Nav: Home

VR can improve quality of life for people with dementia

May 09, 2019

Virtual reality (VR) technology could vastly improve the quality of life for people with dementia by helping to recall past memories, reduce aggression and improve interactions with caregivers, new research by the University of Kent has discovered.

The study, conducted by researchers from the University's School of Engineering and Digital Arts (EDA) including Dr Jim Ang and PhD candidate Luma Tabbaa, took place at mental healthcare provider St Andrew's Healthcare in Northampton.

Eight patients aged between 41 and 88 who are living with dementia including Alzheimer's disease and Huntington's disease took part in the study. Each patient used a VR headset to 'visit' one of five virtual environments (VEs) of a cathedral, a forest, a sandy beach, a rocky beach, and a countryside scene. Sixteen sessions were monitored with feedback gathered from patients and their caregivers.

One key finding was that VR helped patients recall old memories by providing new stimuli difficult to achieve, due to ill-health, or inaccessible within a secure environment. For example, one patient recalled a holiday when they saw a bridge in the VE because it reminded them of that trip while another remembered a holiday where they visited a market.

These memories not only provided positive mental stimulation for the patients but helped their caregivers learn more about their lives before care, thereby improving their social interaction.

Furthermore, at an arts session some weeks later, one of the patients who had taken part commented that it had been 'brilliant'. He appeared to enjoy reminiscing about the experience and was inspired to draw a seaside picture, suggesting that his VR experience had had a positive effect on his mood and motivation to engage with the art session.

The patients also demonstrated their own choices during the experiment, with some keen to explore different VEs within a session, while others explored the same environment repeatedly.

Dr Ang from EDA said a larger study was needed to validate the results, but the early indications showed VR had huge potential in this area: 'VR can clearly have positive benefits for patients with dementia, their families and caregivers. It provides a richer and more satisfying quality of life than is otherwise available, with many positive outcomes. With further research it will be possible to further evaluate the elements of VEs that benefit patients and use VR even more effectively.'

The researchers added that as it becomes easier to produce 360-degree VR videos it could allow VEs specifically designed for individual patients, such as their home or a favourite location, to be created.
-end-
The paper, Bring the Outside In: Providing Accessible Experiences Through VR for People with Dementia in Locked Psychiatric Hospitals, has been presented at the ACM CHI Conference on Human Factors in Computing Systems taking place in Glasgow 4-9 May. The findings have also been published in Proceedings of the SIGCHI Conference on Human Factors in Computing Systems.

University of Kent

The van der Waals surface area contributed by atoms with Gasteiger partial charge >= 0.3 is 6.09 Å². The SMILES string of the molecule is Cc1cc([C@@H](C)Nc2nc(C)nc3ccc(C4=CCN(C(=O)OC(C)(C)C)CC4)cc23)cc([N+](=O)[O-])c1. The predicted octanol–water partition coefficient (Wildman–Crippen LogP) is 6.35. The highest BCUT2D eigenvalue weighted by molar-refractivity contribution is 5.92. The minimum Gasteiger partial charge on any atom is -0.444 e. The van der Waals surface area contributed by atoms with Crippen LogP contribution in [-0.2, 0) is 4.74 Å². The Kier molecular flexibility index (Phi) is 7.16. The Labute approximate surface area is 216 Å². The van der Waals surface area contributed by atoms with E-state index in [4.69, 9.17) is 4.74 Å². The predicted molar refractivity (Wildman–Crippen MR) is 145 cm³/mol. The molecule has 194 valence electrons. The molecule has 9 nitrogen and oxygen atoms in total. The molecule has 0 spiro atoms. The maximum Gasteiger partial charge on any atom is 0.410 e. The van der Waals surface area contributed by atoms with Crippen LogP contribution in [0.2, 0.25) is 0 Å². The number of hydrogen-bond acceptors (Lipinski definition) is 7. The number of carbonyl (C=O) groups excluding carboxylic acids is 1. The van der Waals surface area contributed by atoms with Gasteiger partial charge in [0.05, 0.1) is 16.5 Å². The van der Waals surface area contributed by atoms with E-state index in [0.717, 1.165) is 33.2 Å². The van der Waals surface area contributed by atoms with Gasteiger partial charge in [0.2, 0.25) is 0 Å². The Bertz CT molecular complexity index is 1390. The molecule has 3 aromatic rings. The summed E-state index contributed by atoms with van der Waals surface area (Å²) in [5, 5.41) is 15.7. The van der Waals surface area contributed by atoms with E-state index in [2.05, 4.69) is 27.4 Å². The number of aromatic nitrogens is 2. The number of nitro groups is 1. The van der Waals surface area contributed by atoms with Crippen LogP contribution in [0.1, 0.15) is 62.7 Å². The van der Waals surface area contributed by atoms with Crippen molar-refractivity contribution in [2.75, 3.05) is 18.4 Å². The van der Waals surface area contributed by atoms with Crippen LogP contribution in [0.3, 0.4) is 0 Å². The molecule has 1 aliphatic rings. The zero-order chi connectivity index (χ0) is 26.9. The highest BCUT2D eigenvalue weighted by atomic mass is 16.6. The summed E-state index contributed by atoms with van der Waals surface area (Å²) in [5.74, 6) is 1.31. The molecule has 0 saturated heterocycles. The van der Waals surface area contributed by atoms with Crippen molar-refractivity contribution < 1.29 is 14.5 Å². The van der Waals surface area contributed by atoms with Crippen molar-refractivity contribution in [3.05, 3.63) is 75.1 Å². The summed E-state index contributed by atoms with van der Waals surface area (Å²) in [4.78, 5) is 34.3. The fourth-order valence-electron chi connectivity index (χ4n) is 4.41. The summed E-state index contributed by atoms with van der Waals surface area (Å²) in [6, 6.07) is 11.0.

Related Dementia Articles:

Flies the key to studying the causes of dementia
A research team from the University of Plymouth, University of Southampton and the Alexander Fleming Biomedical Sciences Research Center, Vari, Greece, have studied two structurally-similar proteins in the adult brain and have found that they play distinct roles in the development of dementia.
Stroke prevention may also reduce dementia
Ontario's stroke prevention strategy appears to have had an unexpected, beneficial side effect: a reduction also in the incidence of dementia among older seniors.
Dementia: The right to rehabilitation
Rehabilitation is important for people with dementia as it is for people with physical disabilities, according to a leading dementia expert.
One in 4 elderly Australian women have dementia
At least a quarter of Australian women over 70 will develop dementia according to University of Queensland researchers.
Rural dementia -- we need to talk
Research carried out by Plymouth University into the experience of dementia in farming and farming families, and its impact on their businesses and home lives, has identified four areas of concern which need to be addressed if dementia in the countryside is to be managed.
More Dementia News and Dementia Current Events

Best Science Podcasts 2019

We have hand picked the best science podcasts for 2019. Sit back and enjoy new science podcasts updated daily from your favorite science news services and scientists.
Now Playing: TED Radio Hour

Teaching For Better Humans
More than test scores or good grades — what do kids need to prepare them for the future? This hour, guest host Manoush Zomorodi and TED speakers explore how to help children grow into better humans, in and out of the classroom. Guests include educators Olympia Della Flora and Liz Kleinrock, psychologist Thomas Curran, and writer Jacqueline Woodson.
Now Playing: Science for the People

#535 Superior
Apologies for the delay getting this week's episode out! A technical glitch slowed us down, but all is once again well. This week, we look at the often troubling intertwining of science and race: its long history, its ability to persist even during periods of disrepute, and the current forms it takes as it resurfaces, leveraging the internet and nationalism to buoy itself. We speak with Angela Saini, independent journalist and author of the new book "Superior: The Return of Race Science", about where race science went and how it's coming back.